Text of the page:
Best for Most business workloads. Offers budget-oriented, balanced, and scalable compute and storage options. Budget-oriented business workloads that need greater capacity, improved throughput, and resource flexibility. Offers business applications the highest resilience to failures by using several isolated replicas, and provides the highest I/O performance.
Max number of vCores 80 128 128
Max instance storage size 16 TB 32 TB 16 TB
Max databases per instance 100 500 100
Read-only replicas 0 0 1
Replicas for availability Standby nodes for high availability Standby nodes for high availability Three high availability replicas, 1 is also a read-scale replica
Pricing/billing vCore, reserved storage, and backup storage is charged.
IOPS is not charged
vCore, reserved storage, backup storage and IOPS (over the free quota) is charged. vCore, reserved storage, and backup storage is charged.
IOPS is not charged.


For more information on the Service Level Agreement (SLA), see SLA for Azure SQL Managed Instance.

General Purpose

The architectural model for the General Purpose service tier is based on a separation of compute and storage. This architectural model relies on the high availability and reliability of Azure Blob storage that transparently replicates database files and guarantees no data loss if underlying infrastructure failure happens.

The following figure shows four nodes in standard architectural model with the separated compute and storage layers.

Separation of compute and storage

In the architectural model for the General Purpose service tier, there are two layers:

  • A stateless compute layer that is running the sqlservr.exe process and contains only transient and cached data (for example – plan cache, buffer pool, columnstore pool). This stateless node is operated by Azure Service Fabric that initializes process, controls health of the node, and performs failover to another place if necessary.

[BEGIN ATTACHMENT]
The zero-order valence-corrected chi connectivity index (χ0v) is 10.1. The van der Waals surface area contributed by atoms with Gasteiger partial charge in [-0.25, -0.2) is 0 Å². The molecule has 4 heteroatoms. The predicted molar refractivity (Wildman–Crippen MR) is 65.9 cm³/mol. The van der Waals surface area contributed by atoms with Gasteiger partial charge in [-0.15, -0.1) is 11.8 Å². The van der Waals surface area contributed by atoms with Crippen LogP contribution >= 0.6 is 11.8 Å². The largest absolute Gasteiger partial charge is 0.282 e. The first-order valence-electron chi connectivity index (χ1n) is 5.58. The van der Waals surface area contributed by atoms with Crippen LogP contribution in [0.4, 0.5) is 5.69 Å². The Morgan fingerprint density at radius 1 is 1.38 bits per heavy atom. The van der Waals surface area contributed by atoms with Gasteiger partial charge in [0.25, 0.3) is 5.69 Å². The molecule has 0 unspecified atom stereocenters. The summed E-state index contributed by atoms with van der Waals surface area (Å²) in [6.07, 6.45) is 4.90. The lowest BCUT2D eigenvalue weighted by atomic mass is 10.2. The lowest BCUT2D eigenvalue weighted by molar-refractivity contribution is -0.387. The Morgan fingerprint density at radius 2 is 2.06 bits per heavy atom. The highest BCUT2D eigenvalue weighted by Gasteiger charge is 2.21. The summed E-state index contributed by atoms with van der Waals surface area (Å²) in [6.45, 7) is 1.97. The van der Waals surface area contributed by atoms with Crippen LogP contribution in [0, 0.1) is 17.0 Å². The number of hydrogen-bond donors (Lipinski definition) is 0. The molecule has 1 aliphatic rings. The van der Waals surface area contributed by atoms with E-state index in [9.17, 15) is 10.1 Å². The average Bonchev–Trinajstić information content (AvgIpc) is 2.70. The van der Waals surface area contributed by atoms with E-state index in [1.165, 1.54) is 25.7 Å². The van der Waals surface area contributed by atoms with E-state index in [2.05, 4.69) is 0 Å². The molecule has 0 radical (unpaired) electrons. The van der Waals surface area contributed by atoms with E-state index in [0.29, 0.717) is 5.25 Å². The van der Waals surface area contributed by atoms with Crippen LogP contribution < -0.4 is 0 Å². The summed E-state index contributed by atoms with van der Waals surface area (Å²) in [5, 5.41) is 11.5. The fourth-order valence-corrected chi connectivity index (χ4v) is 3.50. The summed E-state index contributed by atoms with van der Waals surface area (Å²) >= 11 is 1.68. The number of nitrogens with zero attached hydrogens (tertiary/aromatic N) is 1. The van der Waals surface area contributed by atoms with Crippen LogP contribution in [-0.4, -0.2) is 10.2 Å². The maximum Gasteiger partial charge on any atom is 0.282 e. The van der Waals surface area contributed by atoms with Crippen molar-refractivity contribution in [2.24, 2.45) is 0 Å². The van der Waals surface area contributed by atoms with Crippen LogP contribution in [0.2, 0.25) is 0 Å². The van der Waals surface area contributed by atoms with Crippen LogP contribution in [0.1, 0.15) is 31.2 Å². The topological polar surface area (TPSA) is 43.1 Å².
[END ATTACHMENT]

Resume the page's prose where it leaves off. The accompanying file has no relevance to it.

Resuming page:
• A stateful data layer with database files (.mdf/.ldf) that are stored in Azure Blob storage. Azure Blob storage guarantees that there will be no data loss of any record that is placed in any database file. Azure Storage has built-in data availability/redundancy that ensures that every record in log file or page in data file will be preserved even if the process crashes.

Whenever the database engine or operating system is upgraded, some part of underlying infrastructure fails, or if some critical issue is detected in the sqlservr.exe process, Azure Service Fabric will move the stateless process to another stateless compute node. There is a set of spare nodes that is waiting to run new compute service if a failover of the primary node happens in order to minimize failover time. Data in Azure storage layer is not affected, and data/log files are attached to newly initialized process. This process guarantees 99.99% availability by default. There may be some performance impacts to heavy workloads that are in-flight due to transition time and the fact the new node starts with cold cache.

When to choose this service tier

The General Purpose service tier is the default service tier in Azure SQL Managed Instance designed for most of generic workloads. If you need a fully managed database engine with a default SLA and storage latency between 5 and 10 ms, the General Purpose tier is the option for you.

Next-gen General Purpose


The Next-gen General Purpose service tier upgrade is currently in preview. To get started, use the Next-gen General Purpose service tier upgrade for eligible new and existing instances.

The Next-gen General Purpose service tier is an architectural upgrade of the existing General Purpose service tier that offers the following key characteristics:

  • Designed for businesses with higher performance requirements while offering the same baseline cost as the General Purpose service tier
  • Significant upgrades to performance, scalability, and resource flexibility over the General Purpose service tier
  • Uses managed disks instead of page blobs, which drastically improve storage performance metrics
  • 3 free IOPS for every GB of reserved storage
  • Support of up to 500 databases per instance, and a max storage size of 32 TB

Since the Next-gen General Purpose service tier is an upgrade to the existing General Purpose service tier, regardless of which service tier your instance uses, your billing statement reflects the General Purpose service tier.